Squash-Stuffed Roasted Poblano Peppers

Squash-Stuffed Roasted Poblano Peppers

4 Reviews
From: EatingWell Magazine, Fall 2003

When fresh, poblanos have a wonderful, somewhat sweet heat that makes a terrific vessel for rich-tasting butternut squash stuffing. Accompanied by corn tortillas or rice and beans, this makes a special vegetarian entree. Most of the preparation can be done in advance and the recipe can easily be doubled. Look for dark green poblanos about 5 inches long, with broad shoulders at the stem, tapering to a pointy tip. Wash your hands thoroughly after removing the seeds or wear rubber gloves; most of the chile oils are found in the seeds and connective membranes.

Ingredients 4 servings

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  • 1 1/2 cups Pureed Winter Squash, (recipe follows) or frozen pureed squash
  • 4 poblano peppers, (see Tip)
  • 2 tablespoons yellow cornmeal
  • 1 tablespoon frozen pineapple juice concentrate, thawed
  • 2 teaspoons butter, melted
  • 1 teaspoon ground cumin
  • 1 teaspoon chopped fresh oregano, or 1/4 teaspoon dried
  • 1/2 teaspoon salt, or to taste
  • 1/2 cup crumbled queso blanco, (see Ingredient note) or grated Monterey Jack
  • 1/2 cup all-purpose flour
  • 1 large egg, lightly beaten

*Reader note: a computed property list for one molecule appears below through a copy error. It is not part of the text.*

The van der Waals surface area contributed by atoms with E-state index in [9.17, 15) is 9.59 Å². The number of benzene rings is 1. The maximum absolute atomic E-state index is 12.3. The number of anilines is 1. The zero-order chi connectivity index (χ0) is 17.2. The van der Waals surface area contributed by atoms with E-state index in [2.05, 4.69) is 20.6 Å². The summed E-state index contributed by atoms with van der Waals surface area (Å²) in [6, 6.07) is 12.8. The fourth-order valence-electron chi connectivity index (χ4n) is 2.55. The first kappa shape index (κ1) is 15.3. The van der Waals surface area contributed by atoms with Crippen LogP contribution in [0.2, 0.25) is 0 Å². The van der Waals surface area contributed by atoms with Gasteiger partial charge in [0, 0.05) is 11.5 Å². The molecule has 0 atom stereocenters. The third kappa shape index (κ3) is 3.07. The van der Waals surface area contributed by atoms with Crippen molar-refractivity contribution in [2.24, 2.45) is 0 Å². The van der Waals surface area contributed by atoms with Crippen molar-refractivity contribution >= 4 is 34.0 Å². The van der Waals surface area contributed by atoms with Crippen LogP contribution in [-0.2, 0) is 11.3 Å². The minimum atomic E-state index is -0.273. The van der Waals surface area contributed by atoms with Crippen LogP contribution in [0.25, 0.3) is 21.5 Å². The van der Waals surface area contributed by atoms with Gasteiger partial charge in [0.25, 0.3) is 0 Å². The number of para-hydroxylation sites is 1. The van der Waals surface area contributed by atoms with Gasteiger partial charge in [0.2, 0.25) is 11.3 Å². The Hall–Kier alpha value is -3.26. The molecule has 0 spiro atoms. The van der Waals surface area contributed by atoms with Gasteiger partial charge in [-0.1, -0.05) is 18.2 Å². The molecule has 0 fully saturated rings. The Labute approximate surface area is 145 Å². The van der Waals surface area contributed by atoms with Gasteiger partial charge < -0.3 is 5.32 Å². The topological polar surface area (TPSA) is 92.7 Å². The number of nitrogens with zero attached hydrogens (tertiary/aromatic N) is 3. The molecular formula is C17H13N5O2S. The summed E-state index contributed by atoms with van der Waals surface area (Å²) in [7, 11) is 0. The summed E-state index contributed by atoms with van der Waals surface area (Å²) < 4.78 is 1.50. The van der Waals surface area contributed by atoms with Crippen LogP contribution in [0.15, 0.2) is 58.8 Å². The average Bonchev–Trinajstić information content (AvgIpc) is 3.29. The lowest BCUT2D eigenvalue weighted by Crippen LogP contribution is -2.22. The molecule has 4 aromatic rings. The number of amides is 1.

• 1/2 cup plain dry breadcrumbs
  • 1 tablespoon canola oil
  • 1/4 cup reduced-fat sour cream, or low-fat plain yogurt

Preparation

  • Active

  • Ready In

  1. Make Pureed Winter Squash. If using frozen squash, cook according to package directions.
  2. Meanwhile, roast peppers: Place over a gas flame and roast, turning as needed, until blackened on all sides, 2 to 3 minutes. (Alternatively, broil peppers on a baking sheet, turning from time to time, until blackened on all sides, 4 to 8 minutes.) Transfer to a paper bag and seal or place in a medium bowl and cover with plastic wrap. Let stand 10 minutes.
  3. Mix the squash puree, cornmeal, pineapple juice concentrate, butter, cumin, oregano and salt in a large bowl until smooth.
  4. Peel the peppers and rinse. A few blackened specks left on them will be fine. Make a long incision down one side of each pepper. Gently pry peppers open, then scoop out seeds and membranes, taking care not to tear the soft skin.
  5. Carefully spoon about 1/3 cup squash filling into each pepper, followed by 2 tablespoons queso blanco (or Monterey Jack). Gently fold peppers closed.
  6. Preheat oven to 350°F. Coat a baking sheet with cooking spray. Place flour, egg and breadcrumbs in 3 separate shallow dishes. Dredge each pepper in flour, roll in egg, then coat with breadcrumbs. Heat oil in a large nonstick skillet over medium-high heat. Add the peppers and cook until lightly browned all over, 4 to 6 minutes. Transfer to the prepared baking sheet.
  7. Bake the peppers until the cheese has melted and the filling is hot, about 20 minutes. Let cool for 5 minutes. Serve with a dollop of sour cream (or yogurt).
  • Make Ahead Tip: Make squash puree up to 2 days ahead or prepare recipe through step 5; cover and refrigerate for up to 2 days.